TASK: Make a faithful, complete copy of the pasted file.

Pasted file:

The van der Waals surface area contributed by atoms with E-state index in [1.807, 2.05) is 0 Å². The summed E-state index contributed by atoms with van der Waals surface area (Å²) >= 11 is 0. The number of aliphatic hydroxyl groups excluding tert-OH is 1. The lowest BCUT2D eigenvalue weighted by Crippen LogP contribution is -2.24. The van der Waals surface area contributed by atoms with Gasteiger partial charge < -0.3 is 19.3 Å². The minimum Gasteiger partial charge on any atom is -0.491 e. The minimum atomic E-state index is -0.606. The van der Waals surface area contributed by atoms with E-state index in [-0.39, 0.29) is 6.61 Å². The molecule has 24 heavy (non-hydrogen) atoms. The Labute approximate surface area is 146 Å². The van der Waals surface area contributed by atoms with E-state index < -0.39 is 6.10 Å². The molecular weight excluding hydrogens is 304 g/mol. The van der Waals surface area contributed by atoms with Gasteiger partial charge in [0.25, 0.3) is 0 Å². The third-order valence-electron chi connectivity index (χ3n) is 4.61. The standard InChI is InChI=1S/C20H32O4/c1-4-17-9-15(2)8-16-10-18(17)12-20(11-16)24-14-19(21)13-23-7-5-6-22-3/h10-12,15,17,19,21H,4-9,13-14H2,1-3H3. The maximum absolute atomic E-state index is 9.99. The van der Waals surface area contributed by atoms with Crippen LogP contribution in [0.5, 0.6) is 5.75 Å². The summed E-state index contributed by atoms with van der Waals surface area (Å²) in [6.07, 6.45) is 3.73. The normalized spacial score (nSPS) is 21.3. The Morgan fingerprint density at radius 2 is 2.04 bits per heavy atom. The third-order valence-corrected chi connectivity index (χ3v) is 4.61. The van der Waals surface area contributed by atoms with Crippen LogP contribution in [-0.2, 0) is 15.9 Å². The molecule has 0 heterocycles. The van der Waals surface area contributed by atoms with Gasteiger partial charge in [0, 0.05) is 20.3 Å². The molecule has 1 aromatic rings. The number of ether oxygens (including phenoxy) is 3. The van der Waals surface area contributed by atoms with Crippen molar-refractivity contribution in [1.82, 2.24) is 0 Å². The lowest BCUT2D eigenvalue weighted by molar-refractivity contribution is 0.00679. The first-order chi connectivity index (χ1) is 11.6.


The van der Waals surface area contributed by atoms with E-state index in [1.807, 2.05) is 0 Å². The summed E-state index contributed by atoms with van der Waals surface area (Å²) >= 11 is 0. The number of aliphatic hydroxyl groups excluding tert-OH is 1. The lowest BCUT2D eigenvalue weighted by Crippen LogP contribution is -2.24. The van der Waals surface area contributed by atoms with Gasteiger partial charge < -0.3 is 19.3 Å². The minimum Gasteiger partial charge on any atom is -0.491 e. The minimum atomic E-state index is -0.606. The van der Waals surface area contributed by atoms with E-state index in [-0.39, 0.29) is 6.61 Å². The molecule has 24 heavy (non-hydrogen) atoms. The Labute approximate surface area is 146 Å². The van der Waals surface area contributed by atoms with E-state index < -0.39 is 6.10 Å². The molecular weight excluding hydrogens is 304 g/mol. The van der Waals surface area contributed by atoms with Gasteiger partial charge in [0.25, 0.3) is 0 Å². The third-order valence-electron chi connectivity index (χ3n) is 4.61. The standard InChI is InChI=1S/C20H32O4/c1-4-17-9-15(2)8-16-10-18(17)12-20(11-16)24-14-19(21)13-23-7-5-6-22-3/h10-12,15,17,19,21H,4-9,13-14H2,1-3H3. The maximum absolute atomic E-state index is 9.99. The van der Waals surface area contributed by atoms with Crippen LogP contribution in [0.5, 0.6) is 5.75 Å². The summed E-state index contributed by atoms with van der Waals surface area (Å²) in [6.07, 6.45) is 3.73. The normalized spacial score (nSPS) is 21.3. The Morgan fingerprint density at radius 2 is 2.04 bits per heavy atom. The third-order valence-corrected chi connectivity index (χ3v) is 4.61. The van der Waals surface area contributed by atoms with Crippen LogP contribution in [-0.2, 0) is 15.9 Å². The molecule has 0 heterocycles. The van der Waals surface area contributed by atoms with Gasteiger partial charge in [0, 0.05) is 20.3 Å². The molecule has 1 aromatic rings. The number of ether oxygens (including phenoxy) is 3. The van der Waals surface area contributed by atoms with Crippen molar-refractivity contribution in [1.82, 2.24) is 0 Å². The lowest BCUT2D eigenvalue weighted by molar-refractivity contribution is 0.00679. The first-order chi connectivity index (χ1) is 11.6.